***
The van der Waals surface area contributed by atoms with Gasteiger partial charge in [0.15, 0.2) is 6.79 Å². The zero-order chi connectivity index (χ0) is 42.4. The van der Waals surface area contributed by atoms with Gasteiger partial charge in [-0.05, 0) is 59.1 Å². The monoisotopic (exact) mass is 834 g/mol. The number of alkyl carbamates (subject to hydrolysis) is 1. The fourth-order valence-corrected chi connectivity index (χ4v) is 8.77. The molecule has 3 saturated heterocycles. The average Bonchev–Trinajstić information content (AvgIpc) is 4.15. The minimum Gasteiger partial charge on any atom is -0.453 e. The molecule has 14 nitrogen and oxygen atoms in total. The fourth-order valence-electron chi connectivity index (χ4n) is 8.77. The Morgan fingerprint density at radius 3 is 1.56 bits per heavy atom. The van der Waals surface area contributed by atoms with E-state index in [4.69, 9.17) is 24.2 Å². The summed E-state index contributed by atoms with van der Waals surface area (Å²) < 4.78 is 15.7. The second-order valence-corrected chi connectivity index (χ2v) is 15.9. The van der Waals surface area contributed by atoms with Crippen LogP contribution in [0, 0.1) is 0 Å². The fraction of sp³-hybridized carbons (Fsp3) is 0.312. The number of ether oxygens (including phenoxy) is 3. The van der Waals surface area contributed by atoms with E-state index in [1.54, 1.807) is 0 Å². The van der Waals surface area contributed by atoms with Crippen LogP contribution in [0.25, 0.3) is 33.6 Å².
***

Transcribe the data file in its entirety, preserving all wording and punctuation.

The van der Waals surface area contributed by atoms with Gasteiger partial charge in [0.15, 0.2) is 6.79 Å². The zero-order chi connectivity index (χ0) is 42.4. The van der Waals surface area contributed by atoms with Gasteiger partial charge in [-0.05, 0) is 59.1 Å². The monoisotopic (exact) mass is 834 g/mol. The number of alkyl carbamates (subject to hydrolysis) is 1. The fourth-order valence-corrected chi connectivity index (χ4v) is 8.77. The molecule has 3 saturated heterocycles. The average Bonchev–Trinajstić information content (AvgIpc) is 4.15. The minimum Gasteiger partial charge on any atom is -0.453 e. The molecule has 14 nitrogen and oxygen atoms in total. The fourth-order valence-electron chi connectivity index (χ4n) is 8.77. The Morgan fingerprint density at radius 3 is 1.56 bits per heavy atom. The van der Waals surface area contributed by atoms with E-state index in [4.69, 9.17) is 24.2 Å². The summed E-state index contributed by atoms with van der Waals surface area (Å²) < 4.78 is 15.7. The second-order valence-corrected chi connectivity index (χ2v) is 15.9. The van der Waals surface area contributed by atoms with Crippen LogP contribution in [0, 0.1) is 0 Å². The fraction of sp³-hybridized carbons (Fsp3) is 0.312. The number of ether oxygens (including phenoxy) is 3. The van der Waals surface area contributed by atoms with E-state index in [1.54, 1.807) is 0 Å². The van der Waals surface area contributed by atoms with Crippen LogP contribution in [0.25, 0.3) is 33.6 Å².